Well, this is the first “official” review for Forgotten Flix, and it seems fitting. The Heavenly Kid was one of those movies my sister and I watched over and over and over and… well, you get the idea. It was insane how many times we watched Bobby save Lenny from the perils of nerdom (something I take quite an offense to now).
Oh, and for those who actually read the “Pre-review” post from a few days ago, all the questions I said I’d answer? Yeah. Not really. Although, I am still wondering why the hell so many 80s comedies have a scene where a character “mistakenly” goes into a gay bar…
Warning! This video contains spoilers and the awesome John Fiore song “Out On the Edge”!
How I remember it…
I was nine when The Heavenly Kid opened in theaters. I didn’t know it existed. I was too busy counting my Garbage Pail Kids cards and gettin’ my butt whooped playing Uno to notice. No, it wasn’t until it showed up at the video store that it entered my life. Now, I’m not 100% on this, but the way I remember it, my dad took Angie (my sister) and me to the video store (not sure if it was the Armchair Theater video store or not, but it was definitely a mom and pop shop).
I don’t remember picking out the movie, but I can remember the box for Ghoulies out of reach on the “New Releases” wall, that bald, green ghoul with its mocking grin popping out of the commode. So, we rented The Heavenly Kid and my sister and I spent 97 minutes that night caught up in a movie that would have really pissed Mom off had she known we were watching it. It was PG-13, back when that was a big deal. It was forbidden fruit and we LOVED it! It was hilarious. It was fun. It felt edgy and risky. Well, to us anyway. Of course, we thought we were living on the edge when we’d knock on somebody’s door and run, or go dumpster diving at the Federal Discount store next door, so… consider the source.
Watching it now…
Janet Maslin said in her July 26, 1985 New York Times review of The Heavenly Kid thus: “GUARDIAN angel movies almost always have a little charm, but ”The Heavenly Kid” has none.” I say bull pucky. Sure, a seasoned film critic like Maslin would have dismissed The Heavenly Kid as pedestrian tripe. But, you see, she and other critics couldn’t see its potential as a mid-80s Pygmalion with a pseudo-spiritual twist.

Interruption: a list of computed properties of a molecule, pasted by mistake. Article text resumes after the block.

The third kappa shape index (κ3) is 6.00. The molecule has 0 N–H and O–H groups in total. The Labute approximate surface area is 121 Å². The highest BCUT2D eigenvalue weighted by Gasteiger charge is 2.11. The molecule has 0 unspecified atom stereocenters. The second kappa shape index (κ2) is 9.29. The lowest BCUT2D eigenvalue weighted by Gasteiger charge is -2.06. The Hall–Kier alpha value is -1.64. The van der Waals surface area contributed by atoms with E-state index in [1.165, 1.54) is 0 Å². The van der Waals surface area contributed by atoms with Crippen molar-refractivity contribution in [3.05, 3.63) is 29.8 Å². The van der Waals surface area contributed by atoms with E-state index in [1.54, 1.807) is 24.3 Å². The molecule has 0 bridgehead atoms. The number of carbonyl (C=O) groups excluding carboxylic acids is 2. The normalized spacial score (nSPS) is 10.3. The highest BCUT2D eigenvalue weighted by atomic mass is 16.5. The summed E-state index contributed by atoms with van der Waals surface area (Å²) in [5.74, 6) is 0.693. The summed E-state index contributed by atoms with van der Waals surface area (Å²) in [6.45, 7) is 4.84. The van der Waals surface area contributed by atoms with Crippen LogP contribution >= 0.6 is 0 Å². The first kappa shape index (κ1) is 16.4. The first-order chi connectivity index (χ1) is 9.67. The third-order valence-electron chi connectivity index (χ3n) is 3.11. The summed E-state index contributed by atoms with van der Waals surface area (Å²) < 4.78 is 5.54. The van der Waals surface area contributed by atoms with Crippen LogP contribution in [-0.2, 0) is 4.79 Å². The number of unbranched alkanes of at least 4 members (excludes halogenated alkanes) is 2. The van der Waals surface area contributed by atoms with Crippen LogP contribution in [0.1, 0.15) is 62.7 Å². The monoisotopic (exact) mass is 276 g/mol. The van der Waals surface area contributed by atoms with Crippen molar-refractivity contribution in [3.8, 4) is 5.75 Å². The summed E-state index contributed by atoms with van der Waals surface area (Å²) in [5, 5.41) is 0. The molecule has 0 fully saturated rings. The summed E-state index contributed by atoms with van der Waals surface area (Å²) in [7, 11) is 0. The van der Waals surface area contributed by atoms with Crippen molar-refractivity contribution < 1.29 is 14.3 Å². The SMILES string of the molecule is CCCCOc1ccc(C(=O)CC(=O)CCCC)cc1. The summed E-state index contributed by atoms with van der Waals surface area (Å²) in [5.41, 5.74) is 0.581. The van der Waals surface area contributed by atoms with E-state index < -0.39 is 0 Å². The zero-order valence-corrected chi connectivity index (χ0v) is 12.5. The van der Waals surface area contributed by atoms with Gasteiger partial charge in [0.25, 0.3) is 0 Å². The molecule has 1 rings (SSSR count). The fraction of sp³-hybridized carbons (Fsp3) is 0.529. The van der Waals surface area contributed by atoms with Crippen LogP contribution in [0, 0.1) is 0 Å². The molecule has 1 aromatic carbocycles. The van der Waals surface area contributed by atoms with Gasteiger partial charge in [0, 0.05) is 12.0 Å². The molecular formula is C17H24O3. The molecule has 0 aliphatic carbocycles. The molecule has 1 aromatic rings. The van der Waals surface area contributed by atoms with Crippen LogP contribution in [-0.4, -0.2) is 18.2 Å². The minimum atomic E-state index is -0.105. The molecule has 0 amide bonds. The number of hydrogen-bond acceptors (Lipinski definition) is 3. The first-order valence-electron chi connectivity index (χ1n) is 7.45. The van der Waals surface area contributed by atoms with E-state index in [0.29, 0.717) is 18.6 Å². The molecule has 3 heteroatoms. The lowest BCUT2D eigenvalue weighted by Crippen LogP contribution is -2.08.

That’s because they were grown-ups, driven cynical by decades of watching mediocre movies. But that’s the beauty of movies (and art and music and writing), how valuable or “charming” they are is dictated by perspective. It all depends on when the movie is being consumed, and who’s doing the consuming, that dictates how it’s perceived and understood. If I was seeing The Heavenly Kid for the first time today as a thirty-something cinephile who has seen thousands of movies, I’d have written something similar. In fact, I would have been far more brutal. I often am when watching a newly-released movie my kids will more than likely grow up loving despite its awfulness.
So, for those who haven’t seen it, or only saw it on initial release and don’t remember it, here’s a (relatively) brief breakdown of The Heavenly Kid. After the Orion Release logo fades out we get a brief title: “The ridge… Early 60s”. On the ridge, we see Bobby Fantana (Lewis Smith) preparing to race his high school nemesis, Joe (Mark Metcalf who’s best known as Neidermeyer in “Animal House”). Bobby’s girlfriend, Emily (Jane Kaczmarek of “Malcolm In the Middle” fame, who, strangely enough, doesn’t look that different in this movie than she did on T.V. even though this was 15 years earlier), begs him not to go. He assures her he’s “got it covered,” but she and the audience soon realize the only thing Bobby’s got covered are the rocks at the bottom of the ridge. After Bobby bites the big one (his death scene accompanied by the wonderfully cheesy John Fiore tune “Out On the Edge”) he finds himself on a subway train. And he’s not alone. Other spirits from different eras fill the train.